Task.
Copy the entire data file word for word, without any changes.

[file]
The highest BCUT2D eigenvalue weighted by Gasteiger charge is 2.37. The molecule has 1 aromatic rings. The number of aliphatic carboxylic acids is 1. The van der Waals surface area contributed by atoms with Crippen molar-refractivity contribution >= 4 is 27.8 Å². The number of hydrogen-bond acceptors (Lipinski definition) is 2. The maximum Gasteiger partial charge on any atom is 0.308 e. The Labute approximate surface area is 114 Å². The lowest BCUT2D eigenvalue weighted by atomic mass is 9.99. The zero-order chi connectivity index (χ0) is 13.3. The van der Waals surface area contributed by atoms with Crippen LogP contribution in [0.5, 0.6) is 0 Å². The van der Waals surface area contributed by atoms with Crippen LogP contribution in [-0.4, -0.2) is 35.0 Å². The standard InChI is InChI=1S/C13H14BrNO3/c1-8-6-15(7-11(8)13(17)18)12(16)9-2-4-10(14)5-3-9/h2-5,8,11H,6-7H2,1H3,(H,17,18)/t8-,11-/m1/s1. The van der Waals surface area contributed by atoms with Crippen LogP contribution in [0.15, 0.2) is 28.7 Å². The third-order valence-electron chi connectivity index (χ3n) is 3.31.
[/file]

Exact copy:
The highest BCUT2D eigenvalue weighted by Gasteiger charge is 2.37. The molecule has 1 aromatic rings. The number of aliphatic carboxylic acids is 1. The van der Waals surface area contributed by atoms with Crippen molar-refractivity contribution >= 4 is 27.8 Å². The number of hydrogen-bond acceptors (Lipinski definition) is 2. The maximum Gasteiger partial charge on any atom is 0.308 e. The Labute approximate surface area is 114 Å². The lowest BCUT2D eigenvalue weighted by atomic mass is 9.99. The zero-order chi connectivity index (χ0) is 13.3. The van der Waals surface area contributed by atoms with Crippen LogP contribution in [0.5, 0.6) is 0 Å². The van der Waals surface area contributed by atoms with Crippen LogP contribution in [-0.4, -0.2) is 35.0 Å². The standard InChI is InChI=1S/C13H14BrNO3/c1-8-6-15(7-11(8)13(17)18)12(16)9-2-4-10(14)5-3-9/h2-5,8,11H,6-7H2,1H3,(H,17,18)/t8-,11-/m1/s1. The van der Waals surface area contributed by atoms with Crippen LogP contribution in [0.15, 0.2) is 28.7 Å². The third-order valence-electron chi connectivity index (χ3n) is 3.31.